San Francisco forum aims to open dialogue on incontinence

By Karin Rush-Monroe on September 16, 2009

UCSF and the National Association For Continence (NAFC) are holding a public workshop on October 3 to help women understand how they can control and treat incontinence. Even though urinary incontinence can be improved in eight out of 10 cases, fewer than half of those with bladder problems ever talk about the condition with their health care professionals, according to the Agency for Healthcare Quality and Research.

Urinary incontinence, or the unintentional loss of urine, is a problem for more than 25 million Americans.  Of this group, about 16 million are women with stress urinary incontinence, or leakage with sneezing, laughing, or coughing, the NAFC notes. 

“Incontinence is common yet rarely discussed. Consequently, many women needlessly suffer in silence and don’t seek treatment,” said Nancy Muller, executive director of the NAFC. “And contrary to popular belief, incontinence is not normal or an inevitable part of aging.  Most cases of urinary incontinence can be treated non-surgically with lifestyle or behavioral changes, physical therapy or medication.” 

The public workshop, titled “A Woman’s Guide to Pelvic and Bladder Health”, will be held from 8 a.m. to 1 p.m. at San Francisco’s Hotel Kabuki. Registration is $10. To sign up, visit http://www.nafc.org/ or call 1-800-BLADDER (252-3337). The half day event features presentations from recognized experts on pelvic and bladder health followed by a question and answer session. Topics include the bladder’s function, the role of pelvic support, types of incontinence, the impact of aging, and bowel health. Surgical and non-surgical treatments also will be discussed.

“We want to create an environment at this forum that encourages women to learn the facts about incontinence and motivates them to take actions to improve their quality of life,” said Nancy Milliken, MD, vice dean, UCSF School of Medicine and director, UCSF National Center of Excellence in Women’s Health. “It is particularly important to erase the discomfort around this issue now, since the incidence of incontinence – along with associated costs - has the potential to grow as the baby boomer population ages and obesity rises.”

Incontinence is a condition that can be triggered by surgery, childbirth, diseases such as multiple sclerosis, and degenerative changes associated with aging, among other causes. Studies also have indicated that obesity is a strong risk factor for urinary incontinence. A recent study led by UCSF researchers demonstrated that behavioral weight-loss programs can be an effective way to reduce urinary incontinence in women who are overweight or obese.

The clinical planning leads for the forum are Jeanette S. Brown, MD, director of the UCSF Women’s Continence Center and a professor in the UCSF Department of Obstetrics, Gynecology, and Reproductive Sciences, and Donna Deng, MD, a professor in the UCSF Department of Urology.

The UCSF Women’s Continence Center was established in 1991 and in 2004, the UCSF Center for Pelvic Physiology was established for women and men with a variety of bowel and bladder problems. 

According to the NAFC, anyone experiencing the following warning signs of bladder control problems should talk to a health care professional:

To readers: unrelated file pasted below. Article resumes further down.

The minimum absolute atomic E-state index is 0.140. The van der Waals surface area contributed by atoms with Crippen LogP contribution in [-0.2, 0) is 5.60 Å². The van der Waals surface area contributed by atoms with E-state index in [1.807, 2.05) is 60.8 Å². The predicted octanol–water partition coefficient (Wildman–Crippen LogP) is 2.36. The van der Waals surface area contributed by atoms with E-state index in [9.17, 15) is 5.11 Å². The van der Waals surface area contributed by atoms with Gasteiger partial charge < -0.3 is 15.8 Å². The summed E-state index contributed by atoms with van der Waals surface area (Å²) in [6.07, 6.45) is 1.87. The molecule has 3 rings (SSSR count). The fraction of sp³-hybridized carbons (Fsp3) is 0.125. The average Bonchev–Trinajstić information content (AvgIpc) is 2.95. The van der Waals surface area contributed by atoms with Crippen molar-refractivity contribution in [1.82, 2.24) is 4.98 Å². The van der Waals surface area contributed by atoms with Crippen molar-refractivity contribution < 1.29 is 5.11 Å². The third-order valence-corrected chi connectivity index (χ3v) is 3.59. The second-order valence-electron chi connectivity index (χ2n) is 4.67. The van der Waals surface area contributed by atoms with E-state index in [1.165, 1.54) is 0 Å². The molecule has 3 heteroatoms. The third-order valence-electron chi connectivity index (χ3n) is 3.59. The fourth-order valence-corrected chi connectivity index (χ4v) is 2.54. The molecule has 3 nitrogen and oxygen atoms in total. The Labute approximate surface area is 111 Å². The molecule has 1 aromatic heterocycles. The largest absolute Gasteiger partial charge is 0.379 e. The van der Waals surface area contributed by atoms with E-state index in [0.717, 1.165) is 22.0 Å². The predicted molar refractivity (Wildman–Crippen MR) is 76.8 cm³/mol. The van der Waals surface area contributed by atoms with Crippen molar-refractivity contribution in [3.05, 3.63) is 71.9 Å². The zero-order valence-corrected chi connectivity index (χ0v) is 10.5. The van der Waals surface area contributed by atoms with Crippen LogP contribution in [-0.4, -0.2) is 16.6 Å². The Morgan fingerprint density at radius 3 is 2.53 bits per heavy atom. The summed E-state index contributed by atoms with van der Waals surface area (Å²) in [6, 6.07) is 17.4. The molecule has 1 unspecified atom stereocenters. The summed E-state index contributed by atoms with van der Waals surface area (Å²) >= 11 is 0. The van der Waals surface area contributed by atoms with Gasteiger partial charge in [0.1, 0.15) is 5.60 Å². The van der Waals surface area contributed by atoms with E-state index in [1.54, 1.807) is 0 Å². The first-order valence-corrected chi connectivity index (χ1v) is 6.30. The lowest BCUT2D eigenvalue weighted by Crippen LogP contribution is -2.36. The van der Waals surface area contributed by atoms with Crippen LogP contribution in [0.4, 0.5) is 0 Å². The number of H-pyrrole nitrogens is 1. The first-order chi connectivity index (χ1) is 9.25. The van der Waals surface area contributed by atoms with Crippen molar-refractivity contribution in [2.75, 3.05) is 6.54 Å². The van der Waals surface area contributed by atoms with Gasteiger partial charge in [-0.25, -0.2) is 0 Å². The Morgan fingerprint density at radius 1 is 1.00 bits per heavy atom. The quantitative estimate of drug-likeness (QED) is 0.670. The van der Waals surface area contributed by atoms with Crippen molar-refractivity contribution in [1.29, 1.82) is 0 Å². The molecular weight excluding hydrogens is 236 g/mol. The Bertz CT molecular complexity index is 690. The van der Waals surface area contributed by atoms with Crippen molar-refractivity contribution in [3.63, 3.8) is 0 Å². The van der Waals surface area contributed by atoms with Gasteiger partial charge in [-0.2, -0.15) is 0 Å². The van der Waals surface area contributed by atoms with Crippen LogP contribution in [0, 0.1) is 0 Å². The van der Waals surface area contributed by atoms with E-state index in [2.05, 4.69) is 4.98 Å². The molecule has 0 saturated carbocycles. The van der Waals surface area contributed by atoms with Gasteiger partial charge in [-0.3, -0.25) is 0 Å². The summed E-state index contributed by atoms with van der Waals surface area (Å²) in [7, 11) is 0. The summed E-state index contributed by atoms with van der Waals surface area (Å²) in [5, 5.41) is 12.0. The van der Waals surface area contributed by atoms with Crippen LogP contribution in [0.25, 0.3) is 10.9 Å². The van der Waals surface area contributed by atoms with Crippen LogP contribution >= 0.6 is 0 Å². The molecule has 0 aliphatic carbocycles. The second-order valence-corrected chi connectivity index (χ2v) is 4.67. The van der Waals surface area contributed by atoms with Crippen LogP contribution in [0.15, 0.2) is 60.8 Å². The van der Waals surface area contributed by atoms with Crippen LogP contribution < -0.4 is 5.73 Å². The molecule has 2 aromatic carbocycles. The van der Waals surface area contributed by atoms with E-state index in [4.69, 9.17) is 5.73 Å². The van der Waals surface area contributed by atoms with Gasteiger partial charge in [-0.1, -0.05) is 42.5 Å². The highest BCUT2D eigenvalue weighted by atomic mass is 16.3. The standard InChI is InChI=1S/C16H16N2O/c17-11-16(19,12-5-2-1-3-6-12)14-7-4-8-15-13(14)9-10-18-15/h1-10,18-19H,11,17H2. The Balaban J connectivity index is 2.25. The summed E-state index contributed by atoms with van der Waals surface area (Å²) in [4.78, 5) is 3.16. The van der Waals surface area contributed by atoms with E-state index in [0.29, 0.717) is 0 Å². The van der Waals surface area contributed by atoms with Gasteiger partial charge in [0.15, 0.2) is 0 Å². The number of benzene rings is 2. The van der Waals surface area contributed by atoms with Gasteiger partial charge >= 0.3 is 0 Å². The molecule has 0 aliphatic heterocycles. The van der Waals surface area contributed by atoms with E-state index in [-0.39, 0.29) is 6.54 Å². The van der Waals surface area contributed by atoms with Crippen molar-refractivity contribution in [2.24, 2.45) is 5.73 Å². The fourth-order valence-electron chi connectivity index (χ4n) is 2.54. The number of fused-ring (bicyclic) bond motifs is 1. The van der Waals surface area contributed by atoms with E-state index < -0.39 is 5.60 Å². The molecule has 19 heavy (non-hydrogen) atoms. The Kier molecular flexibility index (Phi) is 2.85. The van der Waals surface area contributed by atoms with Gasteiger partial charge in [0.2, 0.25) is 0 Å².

• Leakage of urine which impacts one’s activities
  • Leakage of urine causing embarrassment
  • Leakage of urine after an operation, such as a hysterectomy or Caesarean section
  • An urgent need to rush to the bathroom and/or loss of urine if you do not arrive in time
  • Frequent bladder infections
  • Urinating more frequently than usual without a bladder infection
  • Pain related to filling the bladder and/or during urination in the absence of a bladder infection
  • Changes in urination related to a neurological condition such as stroke, spinal cord injury, or multiple sclerosis

About UCSF
UCSF is a leading university that advances health worldwide by conducting advanced biomedical research, educating graduate students in the life sciences and health professions, and providing complex patient care.

UCSF also is a premier center for clinical care, training, and research in women’s health. UCSF was designated one of the original six National Centers of Excellence in Women’s Health by the Department of Health and Human Services Public Health Service Office on Women’s Health.  The mission of the UCSF National Center of Excellence in Women’s Health is to promote multidisciplinary research on women’s health across the lifespan; clinical services that are innovative, evidence based and patient centered; professional training which teaches the importance of sex and gender differences; career development for women as leaders; and partnerships with community organizations to impact the health and well being of women beyond the traditional walls of the university setting.

About the National Association for Continence (NAFC)
The National Association For Continence is a 501(c)(3) corporation whose mission is threefold: 1) to educate the public about the causes, diagnosis categories, treatment options, and management alternatives for bladder and bowel control problems, nocturnal enuresis, voiding dysfunction, and related pelvic floor disorders; 2) to network with other organizations and agencies to elevate visibility and priority given to these health concerns; and 3) to advocate on behalf of consumers who suffer from symptoms as a result of disease or other illness, obstetrical, surgical or other trauma, or deterioration due to the aging process itself.  NAFC is broadly funded by consumers, healthcare professionals, and industry.  It is the world’s largest and most prolific consumer advocacy organization devoted exclusively to this field.  For more information, visit http://www.nafc.org/.